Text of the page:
For the last two and a half years, I’ve been living in a reality that doesn’t feel quite…real. I remember when it started. I had gone to bed the night of November 8, 2016, before the presidential election results were in, too exhausted to wait out the final returns. It was a close race, but surely…surely!…things would turn out alright. So when I rolled over in bed the next morning and asked who won, the answer left me feeling like I had landed in the twilight zone.
That feeling intensified the next year when I packed a suitcase and left my marital home, officially separating from my husband. On at least one occasion, I cried so hard that I collapsed in the floor. For the first couple of weeks, I had to have my GPS on in the car everywhere I went; otherwise, I would zone out and drive in a straight line until I didn’t recognize my surroundings anymore. Continue reading
My relationship to holidays and special occasions has always been a bit fraught. A special day means special planning. Buying gifts. Making food. Doing rituals. Behind all of that lies the prospect of disappointing people I love. Between my low energy, anxiety and OCD/ADD tendencies, holidays feel more like hell than happiness.
But now, there’s a new twist.
I was getting ready for work the other morning when I was struck by a sudden pang to see my father. Because of some terrible things he did, I cut him out of my life a couple of years ago. He hasn’t called in several months, and I was worried that something might be wrong. What if he’s dying? I thought.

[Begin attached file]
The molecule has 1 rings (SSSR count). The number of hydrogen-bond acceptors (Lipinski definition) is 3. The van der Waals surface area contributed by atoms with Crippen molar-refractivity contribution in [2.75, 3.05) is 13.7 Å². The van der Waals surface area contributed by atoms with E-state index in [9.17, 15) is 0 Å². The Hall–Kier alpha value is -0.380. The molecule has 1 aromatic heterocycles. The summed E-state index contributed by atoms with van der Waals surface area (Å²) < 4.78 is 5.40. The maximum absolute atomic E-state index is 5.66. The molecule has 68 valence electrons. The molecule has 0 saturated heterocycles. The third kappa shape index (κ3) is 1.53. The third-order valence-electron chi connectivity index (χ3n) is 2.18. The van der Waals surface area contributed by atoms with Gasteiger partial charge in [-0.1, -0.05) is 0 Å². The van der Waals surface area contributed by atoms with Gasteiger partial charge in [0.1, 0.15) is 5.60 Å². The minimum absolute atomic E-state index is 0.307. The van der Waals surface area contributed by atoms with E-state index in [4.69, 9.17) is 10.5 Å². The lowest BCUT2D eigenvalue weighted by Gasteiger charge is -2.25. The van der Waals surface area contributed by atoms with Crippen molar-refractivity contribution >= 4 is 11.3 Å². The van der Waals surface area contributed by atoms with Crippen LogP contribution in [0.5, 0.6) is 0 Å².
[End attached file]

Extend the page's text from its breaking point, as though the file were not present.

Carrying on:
And then I thought, if he were dying, would it change anything for me? I still have little capacity to tolerate any sort of drama. Talking to him wouldn’t close the rift that he created in my heart, wouldn’t bring back the years I lost feeling unsafe with him. And then I felt it: that old, all-too-familiar ache of having been robbed of a nourishing father/daughter relationship. Memories and milestones I should have had, but didn’t. And I had to pause and breathe and just let the wave of grief wash over me.
Overall, I’m happier and healthier these days, but I still have these moments when the scars throb, when I have to face the fact that I was hurt in significant, life-altering ways. I recently shared some of my story with a colleague, and he said, “I hope you continue to heal and are stronger for it.” I responded: “I will certainly be wiser and more compassionate, but never stronger.” I’m learning to walk with an emotional limp.
Women’s March in DC, (c) April Kelsey
Some of you might have noticed that, around the time of the November election, some of my posts here and elsewhere became a bit more political. Honestly, I’ve always been a political person. My two favorite conversation topics are religion and politics, which – you can imagine – makes me a much beloved dinner guest in many homes. :p
But it’s a difficult mix. The one thing I criticize most harshly about American Evangelicalism is just how political it has become. I’m a fervent believer in the separation of Church and State, and I do not think salvation, spirituality or purity can or should be legislated. So I thought I’d take a moment to explain why I’ve grown a bit more political and the ways in which my faith informs my politics.
(c) April Kelsey
Hello, Dear Readers.
As you can probably tell from the (in)frequency of my posting, 2016 has been a tough year, and I’ve been fairly quiet about it. I thought it was time to let you know what I’ve been up to and what has changed for me.
I started 2016 in the grip of grief. I had recently said goodbye to someone who meant a great deal to me, and there was no getting over it quickly. I don’t think I’ve ever grieved so long or so hard. Basically, I cried off and on from January to August. I was also diagnosed with a deformed vertebrae in my lower back and spent most of the summer in physical therapy. My mother-in-law lived with me from May to October to help with my kids. Continue reading